A lot is said about how much stakeholders should be involved in the strategic sourcing process. You hear that early engagement will generate buy-in and ongoing communication will likely generate alignment around supplier selection and negotiations, and ultimately enable a smooth implementation. While this is all true, where do we draw the line between an adequately engaged stakeholder versus a stakeholder that ends up dictating the sourcing process?

As a strategic sourcing professional, I have had the opportunity to work with all kinds of stakeholders, from those who engage too much to those with whom I barely even get to speak a few times. Even when the process or the job at hand is similar, no matter what you do, you will always see different levels of engagement. Now, a lot of folks will have an opinion on how to engage those stakeholders who don’t participate enough or tend to be inconsistent. I’ll let them speak to that. But, what happens when the stakeholder actually wants to take over the whole process? That’s what I want to know.

Let’s start by saying that the roles should be clear, especially yours (assuming you are a sourcing professional). While stakeholders will typically own subject matter expertise in their field, they will likely lack skills that the strategic sourcing professional will have. They may lack your ability to navigate the market, to negotiate with suppliers, or to capture overarching strategies that the stakeholder alone may not see; you should identify those threats early on and communicate them to the stakeholder.

The second very important aspect is the process itself. Strategic Sourcing should and must drive the process; otherwise, a few things are very likely to happen, such as scope creep, stakeholder bias, and supplier confusion. The main issue with an overly engaged stakeholder will begin with mixed messaging; for instance, the stakeholder may start follow-up conversations with those suppliers whom (s)he likes or place additional requests and questions without following a formal communication process. The bigger problem with this is not that an innocent question to one supplier (under qualification) will harm anyone. The issue is that what that supplier may be hearing is “the stakeholder is engaging us directly, that means a great deal of interest.” Whether that’s true or not, the notion may hinder your negotiating leverage with that supplier or diminish the credibility to your process. That’s not to say questions should not be asked by the stakeholder, but rather that the form and the channel of communication will matter in order to maintain the status quo. That form and channel should be dictated by sourcing.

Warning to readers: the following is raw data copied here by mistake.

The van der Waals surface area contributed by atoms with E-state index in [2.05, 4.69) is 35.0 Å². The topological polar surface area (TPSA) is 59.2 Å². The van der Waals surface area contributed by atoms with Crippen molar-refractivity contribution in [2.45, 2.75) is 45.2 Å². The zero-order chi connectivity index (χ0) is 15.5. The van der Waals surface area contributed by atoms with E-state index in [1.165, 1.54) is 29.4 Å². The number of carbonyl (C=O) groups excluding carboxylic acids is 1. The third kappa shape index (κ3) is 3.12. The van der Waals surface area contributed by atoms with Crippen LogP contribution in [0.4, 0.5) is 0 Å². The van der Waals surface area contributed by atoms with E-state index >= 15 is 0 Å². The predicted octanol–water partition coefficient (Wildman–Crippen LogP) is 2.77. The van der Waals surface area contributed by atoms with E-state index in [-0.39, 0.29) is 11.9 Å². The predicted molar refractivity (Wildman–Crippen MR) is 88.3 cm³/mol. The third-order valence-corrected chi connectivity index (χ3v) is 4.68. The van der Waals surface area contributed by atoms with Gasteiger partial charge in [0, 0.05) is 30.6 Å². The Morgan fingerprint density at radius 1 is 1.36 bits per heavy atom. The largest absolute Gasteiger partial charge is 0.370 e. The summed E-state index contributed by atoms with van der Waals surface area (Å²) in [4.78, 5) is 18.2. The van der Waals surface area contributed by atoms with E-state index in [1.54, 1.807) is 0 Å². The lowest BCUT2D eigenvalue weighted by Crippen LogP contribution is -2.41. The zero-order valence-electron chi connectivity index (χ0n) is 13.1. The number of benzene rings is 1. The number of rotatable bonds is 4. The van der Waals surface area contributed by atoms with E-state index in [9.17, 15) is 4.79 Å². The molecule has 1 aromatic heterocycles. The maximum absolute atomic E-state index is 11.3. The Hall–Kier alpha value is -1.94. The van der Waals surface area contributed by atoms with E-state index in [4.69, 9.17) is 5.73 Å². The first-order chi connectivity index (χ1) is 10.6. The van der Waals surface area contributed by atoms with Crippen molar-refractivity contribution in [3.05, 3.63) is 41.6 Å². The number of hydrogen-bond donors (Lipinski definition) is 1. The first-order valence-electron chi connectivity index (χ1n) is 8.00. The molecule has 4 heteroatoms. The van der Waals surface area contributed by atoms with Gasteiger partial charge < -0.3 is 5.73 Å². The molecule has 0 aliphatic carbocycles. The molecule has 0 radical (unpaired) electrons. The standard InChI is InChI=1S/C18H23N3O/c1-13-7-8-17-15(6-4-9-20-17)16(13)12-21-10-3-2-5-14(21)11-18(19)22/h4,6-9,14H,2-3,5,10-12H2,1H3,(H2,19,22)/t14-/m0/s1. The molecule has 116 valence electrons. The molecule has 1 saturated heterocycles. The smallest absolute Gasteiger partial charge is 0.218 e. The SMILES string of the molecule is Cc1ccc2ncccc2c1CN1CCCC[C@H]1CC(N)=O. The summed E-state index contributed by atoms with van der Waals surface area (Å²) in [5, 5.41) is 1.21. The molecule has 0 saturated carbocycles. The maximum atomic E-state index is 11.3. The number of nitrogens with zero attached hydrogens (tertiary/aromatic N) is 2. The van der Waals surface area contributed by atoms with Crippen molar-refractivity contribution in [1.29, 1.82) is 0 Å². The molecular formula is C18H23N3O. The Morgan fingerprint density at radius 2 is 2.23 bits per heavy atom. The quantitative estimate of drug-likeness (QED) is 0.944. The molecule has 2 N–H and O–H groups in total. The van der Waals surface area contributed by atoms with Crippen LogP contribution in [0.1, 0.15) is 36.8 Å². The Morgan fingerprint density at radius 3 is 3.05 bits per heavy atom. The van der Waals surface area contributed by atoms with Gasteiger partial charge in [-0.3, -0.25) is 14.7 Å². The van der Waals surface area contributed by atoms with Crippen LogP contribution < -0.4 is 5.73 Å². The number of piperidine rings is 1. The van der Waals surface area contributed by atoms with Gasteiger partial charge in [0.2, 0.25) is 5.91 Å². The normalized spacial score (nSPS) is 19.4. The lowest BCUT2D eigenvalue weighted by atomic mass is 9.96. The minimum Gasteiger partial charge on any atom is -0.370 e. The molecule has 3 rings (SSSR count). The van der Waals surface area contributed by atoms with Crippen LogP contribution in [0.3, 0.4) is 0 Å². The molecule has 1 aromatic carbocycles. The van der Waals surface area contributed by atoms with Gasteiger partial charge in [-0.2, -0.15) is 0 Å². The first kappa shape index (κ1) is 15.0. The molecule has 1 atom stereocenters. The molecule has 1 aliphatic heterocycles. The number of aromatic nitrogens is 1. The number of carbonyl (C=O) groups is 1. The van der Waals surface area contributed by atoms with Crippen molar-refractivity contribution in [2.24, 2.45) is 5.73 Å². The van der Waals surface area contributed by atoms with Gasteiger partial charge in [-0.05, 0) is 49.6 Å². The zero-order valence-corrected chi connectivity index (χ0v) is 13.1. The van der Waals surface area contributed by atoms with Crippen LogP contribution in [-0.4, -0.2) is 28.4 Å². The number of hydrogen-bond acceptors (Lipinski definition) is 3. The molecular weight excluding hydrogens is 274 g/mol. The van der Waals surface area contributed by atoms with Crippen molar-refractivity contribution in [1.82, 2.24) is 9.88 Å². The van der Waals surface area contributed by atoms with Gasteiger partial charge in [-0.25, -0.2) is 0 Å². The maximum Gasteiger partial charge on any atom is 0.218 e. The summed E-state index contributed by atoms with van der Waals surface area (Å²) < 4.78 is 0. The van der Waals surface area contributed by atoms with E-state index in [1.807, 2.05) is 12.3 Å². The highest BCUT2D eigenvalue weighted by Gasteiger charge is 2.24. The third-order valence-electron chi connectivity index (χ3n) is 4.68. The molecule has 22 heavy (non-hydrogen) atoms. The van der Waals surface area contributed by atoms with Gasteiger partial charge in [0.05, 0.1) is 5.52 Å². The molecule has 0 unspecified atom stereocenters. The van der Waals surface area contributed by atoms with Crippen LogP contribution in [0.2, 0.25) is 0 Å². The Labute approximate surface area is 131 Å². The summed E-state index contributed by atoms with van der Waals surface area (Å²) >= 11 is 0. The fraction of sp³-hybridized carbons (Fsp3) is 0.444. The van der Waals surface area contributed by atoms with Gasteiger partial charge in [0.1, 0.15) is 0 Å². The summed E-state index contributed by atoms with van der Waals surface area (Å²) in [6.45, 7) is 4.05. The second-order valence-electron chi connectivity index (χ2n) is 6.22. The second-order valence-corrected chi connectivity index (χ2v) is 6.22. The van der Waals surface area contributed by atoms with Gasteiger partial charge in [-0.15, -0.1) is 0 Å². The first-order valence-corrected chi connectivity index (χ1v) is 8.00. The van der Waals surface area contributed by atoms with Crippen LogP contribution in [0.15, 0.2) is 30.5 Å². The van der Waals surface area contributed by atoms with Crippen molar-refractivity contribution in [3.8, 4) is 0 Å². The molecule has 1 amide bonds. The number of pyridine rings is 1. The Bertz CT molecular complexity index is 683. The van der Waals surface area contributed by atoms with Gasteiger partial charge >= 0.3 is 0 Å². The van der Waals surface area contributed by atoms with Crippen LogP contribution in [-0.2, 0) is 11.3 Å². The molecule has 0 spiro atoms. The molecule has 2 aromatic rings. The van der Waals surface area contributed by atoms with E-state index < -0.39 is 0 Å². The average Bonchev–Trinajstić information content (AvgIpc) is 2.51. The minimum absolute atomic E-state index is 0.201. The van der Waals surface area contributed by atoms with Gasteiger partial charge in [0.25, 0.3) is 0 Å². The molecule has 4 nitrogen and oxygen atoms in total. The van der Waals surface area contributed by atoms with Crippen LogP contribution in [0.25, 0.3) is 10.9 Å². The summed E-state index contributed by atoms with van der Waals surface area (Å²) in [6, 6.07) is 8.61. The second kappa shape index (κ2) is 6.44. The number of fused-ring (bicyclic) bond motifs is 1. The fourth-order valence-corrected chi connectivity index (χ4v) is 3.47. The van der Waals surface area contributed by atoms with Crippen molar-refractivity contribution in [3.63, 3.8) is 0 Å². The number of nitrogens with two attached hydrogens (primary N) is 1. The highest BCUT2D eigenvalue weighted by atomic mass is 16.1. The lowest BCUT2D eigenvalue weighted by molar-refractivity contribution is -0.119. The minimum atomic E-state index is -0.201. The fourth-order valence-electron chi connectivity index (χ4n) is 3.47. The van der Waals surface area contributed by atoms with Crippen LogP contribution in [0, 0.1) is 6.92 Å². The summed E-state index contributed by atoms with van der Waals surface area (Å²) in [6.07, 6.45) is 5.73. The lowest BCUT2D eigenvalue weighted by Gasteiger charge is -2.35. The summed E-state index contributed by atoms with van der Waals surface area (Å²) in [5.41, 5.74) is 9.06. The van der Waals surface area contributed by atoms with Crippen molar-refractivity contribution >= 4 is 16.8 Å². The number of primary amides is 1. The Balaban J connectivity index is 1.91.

This is also true for any and all steps of the sourcing engagement. Typically the best time for a stakeholder to actively engage with suppliers without the direction or support of sourcing is after the implementation has occurred. Before then, stakeholders should synergize with sourcing in a way that enables the sourcing professional to capture all the stakeholder requirements and facilitate a creative process that maximizes the return value. The lesson here is that when it comes to sourcing, you own the process, and stakeholder over-involvement may be as risky as stakeholder indifference. The good thing is that the solution to both involves the same: prompt communication and diligent attentiveness.

Photo courtesy of Icosystem Corporation, copyright 2010.
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Diego De la Garza

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